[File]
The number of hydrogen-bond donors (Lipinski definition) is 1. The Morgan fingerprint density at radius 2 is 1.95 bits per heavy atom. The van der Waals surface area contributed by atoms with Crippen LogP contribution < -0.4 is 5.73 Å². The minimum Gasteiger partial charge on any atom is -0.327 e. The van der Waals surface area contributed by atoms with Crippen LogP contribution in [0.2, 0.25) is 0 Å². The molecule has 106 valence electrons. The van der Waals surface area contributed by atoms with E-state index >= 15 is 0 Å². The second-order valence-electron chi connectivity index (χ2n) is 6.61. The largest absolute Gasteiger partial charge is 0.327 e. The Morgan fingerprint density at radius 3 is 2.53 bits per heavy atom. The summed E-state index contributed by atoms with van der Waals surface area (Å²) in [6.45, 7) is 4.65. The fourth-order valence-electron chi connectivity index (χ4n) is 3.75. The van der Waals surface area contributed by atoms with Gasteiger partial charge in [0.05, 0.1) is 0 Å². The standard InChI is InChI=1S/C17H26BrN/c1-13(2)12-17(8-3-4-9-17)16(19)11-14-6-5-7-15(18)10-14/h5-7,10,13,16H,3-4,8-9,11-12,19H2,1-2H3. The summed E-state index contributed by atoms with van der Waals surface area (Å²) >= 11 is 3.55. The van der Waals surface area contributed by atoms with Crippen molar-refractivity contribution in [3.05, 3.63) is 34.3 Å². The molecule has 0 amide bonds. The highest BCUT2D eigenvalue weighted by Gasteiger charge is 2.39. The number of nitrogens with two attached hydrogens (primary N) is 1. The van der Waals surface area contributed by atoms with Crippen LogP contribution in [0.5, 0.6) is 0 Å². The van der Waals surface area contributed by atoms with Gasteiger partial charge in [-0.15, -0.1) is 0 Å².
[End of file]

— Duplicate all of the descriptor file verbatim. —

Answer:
The number of hydrogen-bond donors (Lipinski definition) is 1. The Morgan fingerprint density at radius 2 is 1.95 bits per heavy atom. The van der Waals surface area contributed by atoms with Crippen LogP contribution < -0.4 is 5.73 Å². The minimum Gasteiger partial charge on any atom is -0.327 e. The van der Waals surface area contributed by atoms with Crippen LogP contribution in [0.2, 0.25) is 0 Å². The molecule has 106 valence electrons. The van der Waals surface area contributed by atoms with E-state index >= 15 is 0 Å². The second-order valence-electron chi connectivity index (χ2n) is 6.61. The largest absolute Gasteiger partial charge is 0.327 e. The Morgan fingerprint density at radius 3 is 2.53 bits per heavy atom. The summed E-state index contributed by atoms with van der Waals surface area (Å²) in [6.45, 7) is 4.65. The fourth-order valence-electron chi connectivity index (χ4n) is 3.75. The van der Waals surface area contributed by atoms with Gasteiger partial charge in [0.05, 0.1) is 0 Å². The standard InChI is InChI=1S/C17H26BrN/c1-13(2)12-17(8-3-4-9-17)16(19)11-14-6-5-7-15(18)10-14/h5-7,10,13,16H,3-4,8-9,11-12,19H2,1-2H3. The summed E-state index contributed by atoms with van der Waals surface area (Å²) >= 11 is 3.55. The van der Waals surface area contributed by atoms with Crippen molar-refractivity contribution in [3.05, 3.63) is 34.3 Å². The molecule has 0 amide bonds. The highest BCUT2D eigenvalue weighted by Gasteiger charge is 2.39. The number of nitrogens with two attached hydrogens (primary N) is 1. The van der Waals surface area contributed by atoms with Crippen LogP contribution in [0.5, 0.6) is 0 Å². The van der Waals surface area contributed by atoms with Gasteiger partial charge in [-0.15, -0.1) is 0 Å².